|The grid map of Sri Lankan political opinion|
|Saturday, 14 March 2009|
How do we classify Sri Lankan opinions and the opinions about Sri Lanka? One broad categorization would be between those who think that the Tigers are the problem and those who think the Tigers are the solution. Most Sinhalese belong to the first category and many Tamils, especially in the Diaspora, to the latter.
There is a more subtle version of this classification. There are those who think the Tigers are part of the problem and those who think they are part of the solution. Most Sinhalese and some Tamils fall into the first category and most Tamils into the latter.
Then there is a quadripartite way to slice it. (a) Those who think that the Tigers (and their supporters/sympathizers) are the sole problem, (b) those who think that the Tigers are the main problem or a major problem, (c) those who think the Tigers are the sole solution and (d) those who think the Tigers are the - or an imperative part of - the solution.
Here in category (b) too, one could distinguish two subcategories:
(i) those who think the Tigers are the main problem (“the primary contradiction”), the resolution of which is the prerequisite for the resolution – though not the addressing -- of all others,
(ii) those (like the UTHR-J, the SLDF and much of the human rights community) who think that they are a major problem but not the main one, and are co-equal with or increasingly secondary to the Government, the military or ‘Sinhala chauvinism’.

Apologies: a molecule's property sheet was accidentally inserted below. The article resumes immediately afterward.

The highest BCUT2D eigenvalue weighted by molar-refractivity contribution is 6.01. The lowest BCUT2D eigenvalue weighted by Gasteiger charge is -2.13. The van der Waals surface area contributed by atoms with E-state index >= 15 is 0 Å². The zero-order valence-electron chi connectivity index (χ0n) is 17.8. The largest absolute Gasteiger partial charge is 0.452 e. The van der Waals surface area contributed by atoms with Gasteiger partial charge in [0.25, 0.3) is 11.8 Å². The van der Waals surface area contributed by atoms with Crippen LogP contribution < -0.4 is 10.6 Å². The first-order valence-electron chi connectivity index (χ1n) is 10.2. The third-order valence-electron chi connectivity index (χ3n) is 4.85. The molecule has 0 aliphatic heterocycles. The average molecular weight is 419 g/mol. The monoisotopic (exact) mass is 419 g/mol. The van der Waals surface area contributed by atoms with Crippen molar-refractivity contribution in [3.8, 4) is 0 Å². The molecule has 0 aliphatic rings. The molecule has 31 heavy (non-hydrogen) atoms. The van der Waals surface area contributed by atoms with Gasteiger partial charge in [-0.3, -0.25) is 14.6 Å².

For the first grouping (a), those who think that Tiger terrorism (and its allies, local and foreign) constitutes the only problem, the solution is simple: eliminate the Tigers.
For the third and fourth groupings (c) & (d) too, the solution is very simple: talk to the Tigers.
For the second grouping, (b) i.e. for those who consider the Tigers as the main or the most crucial problem but not the only one; for those who think that there is another question, that of building a Sri Lankan nation which accommodates and reconciles Sinhala, Tamil and Muslim identities, matters are less simple.
In terms of policy practice, this category (b) subdivides between (I) those who think that the Tigers should be negotiated with and (II) those who feel that this suggestion confuses issue with agency; confuses the need to address the Tamil issue with the need to talk to the Tamil Tigers. Thus (b) (I) unfortunately lends itself to conflation with or being perceived as on a continuum with (c).
Those belonging to grouping (II) above, i.e. (b) (II), the pro-State Sinhala Realists and anti-Tiger Tamils, argue that there is an issue of identity and political space that needs to be negotiated but that the Tigers are the major, though not the sole, obstacle to designing and implementing a viable solution. They disagree that there is nothing to talk about which cannot be resolved by pure economic development and simple (re)integration. They also disagree that the talks should encompass the Tigers, not least because the history of talks and ceasefires has been disastrous.
As for solutions, if the issue is one state or two, the basic division is between those are for a separatist two state solution, perhaps leading to confederation (Tigers, pro-Tiger Diaspora, pro-Tiger Tamil Nadu elements, some Southern peace NGO elements) and those who are for a one state solution (the vast majority of Sri Lankans and the international state system).
Those for a single state solution divide up between those for:
· Pro-war, pro-Tiger (hardcore Tigers, pro-Tiger elements in Diaspora)
· Pro-war, anti-Tiger (UPFA, EPDP, TMVP, Karuna)